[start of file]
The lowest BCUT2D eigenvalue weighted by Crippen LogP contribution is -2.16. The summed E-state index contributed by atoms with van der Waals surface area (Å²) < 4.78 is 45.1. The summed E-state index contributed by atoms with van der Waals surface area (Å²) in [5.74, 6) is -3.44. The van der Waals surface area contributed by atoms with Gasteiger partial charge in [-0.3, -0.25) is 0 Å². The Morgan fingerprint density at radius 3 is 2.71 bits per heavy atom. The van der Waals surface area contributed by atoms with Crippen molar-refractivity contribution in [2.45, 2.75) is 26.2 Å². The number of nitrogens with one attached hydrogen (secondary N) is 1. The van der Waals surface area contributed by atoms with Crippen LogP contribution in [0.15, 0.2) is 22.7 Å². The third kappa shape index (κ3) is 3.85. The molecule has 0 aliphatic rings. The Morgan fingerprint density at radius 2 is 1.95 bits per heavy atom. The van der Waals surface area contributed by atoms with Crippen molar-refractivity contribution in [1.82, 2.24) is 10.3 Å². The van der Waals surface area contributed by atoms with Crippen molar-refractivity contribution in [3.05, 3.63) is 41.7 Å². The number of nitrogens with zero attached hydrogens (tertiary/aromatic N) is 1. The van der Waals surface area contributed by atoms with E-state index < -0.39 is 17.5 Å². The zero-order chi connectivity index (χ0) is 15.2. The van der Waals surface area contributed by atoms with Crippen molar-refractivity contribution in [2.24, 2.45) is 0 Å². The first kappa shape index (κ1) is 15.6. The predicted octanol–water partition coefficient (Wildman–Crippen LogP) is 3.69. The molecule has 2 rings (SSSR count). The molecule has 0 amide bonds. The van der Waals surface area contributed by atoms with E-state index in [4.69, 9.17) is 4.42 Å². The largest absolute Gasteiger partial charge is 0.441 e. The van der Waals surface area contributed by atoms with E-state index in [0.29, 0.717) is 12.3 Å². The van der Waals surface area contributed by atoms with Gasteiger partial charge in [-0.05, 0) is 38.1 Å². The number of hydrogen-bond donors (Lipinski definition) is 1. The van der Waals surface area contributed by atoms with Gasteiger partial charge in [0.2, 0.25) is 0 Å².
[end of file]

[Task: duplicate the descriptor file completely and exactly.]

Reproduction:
The lowest BCUT2D eigenvalue weighted by Crippen LogP contribution is -2.16. The summed E-state index contributed by atoms with van der Waals surface area (Å²) < 4.78 is 45.1. The summed E-state index contributed by atoms with van der Waals surface area (Å²) in [5.74, 6) is -3.44. The van der Waals surface area contributed by atoms with Gasteiger partial charge in [-0.3, -0.25) is 0 Å². The Morgan fingerprint density at radius 3 is 2.71 bits per heavy atom. The van der Waals surface area contributed by atoms with Crippen molar-refractivity contribution in [2.45, 2.75) is 26.2 Å². The number of nitrogens with one attached hydrogen (secondary N) is 1. The van der Waals surface area contributed by atoms with Crippen LogP contribution in [0.15, 0.2) is 22.7 Å². The third kappa shape index (κ3) is 3.85. The molecule has 0 aliphatic rings. The Morgan fingerprint density at radius 2 is 1.95 bits per heavy atom. The van der Waals surface area contributed by atoms with Crippen molar-refractivity contribution in [1.82, 2.24) is 10.3 Å². The van der Waals surface area contributed by atoms with Crippen molar-refractivity contribution in [3.05, 3.63) is 41.7 Å². The number of nitrogens with zero attached hydrogens (tertiary/aromatic N) is 1. The van der Waals surface area contributed by atoms with E-state index < -0.39 is 17.5 Å². The zero-order chi connectivity index (χ0) is 15.2. The van der Waals surface area contributed by atoms with Crippen molar-refractivity contribution in [2.24, 2.45) is 0 Å². The first kappa shape index (κ1) is 15.6. The predicted octanol–water partition coefficient (Wildman–Crippen LogP) is 3.69. The molecule has 2 rings (SSSR count). The molecule has 0 amide bonds. The van der Waals surface area contributed by atoms with E-state index in [4.69, 9.17) is 4.42 Å². The largest absolute Gasteiger partial charge is 0.441 e. The van der Waals surface area contributed by atoms with E-state index in [0.29, 0.717) is 12.3 Å². The van der Waals surface area contributed by atoms with Gasteiger partial charge in [-0.05, 0) is 38.1 Å². The number of hydrogen-bond donors (Lipinski definition) is 1. The van der Waals surface area contributed by atoms with Gasteiger partial charge in [0.2, 0.25) is 0 Å².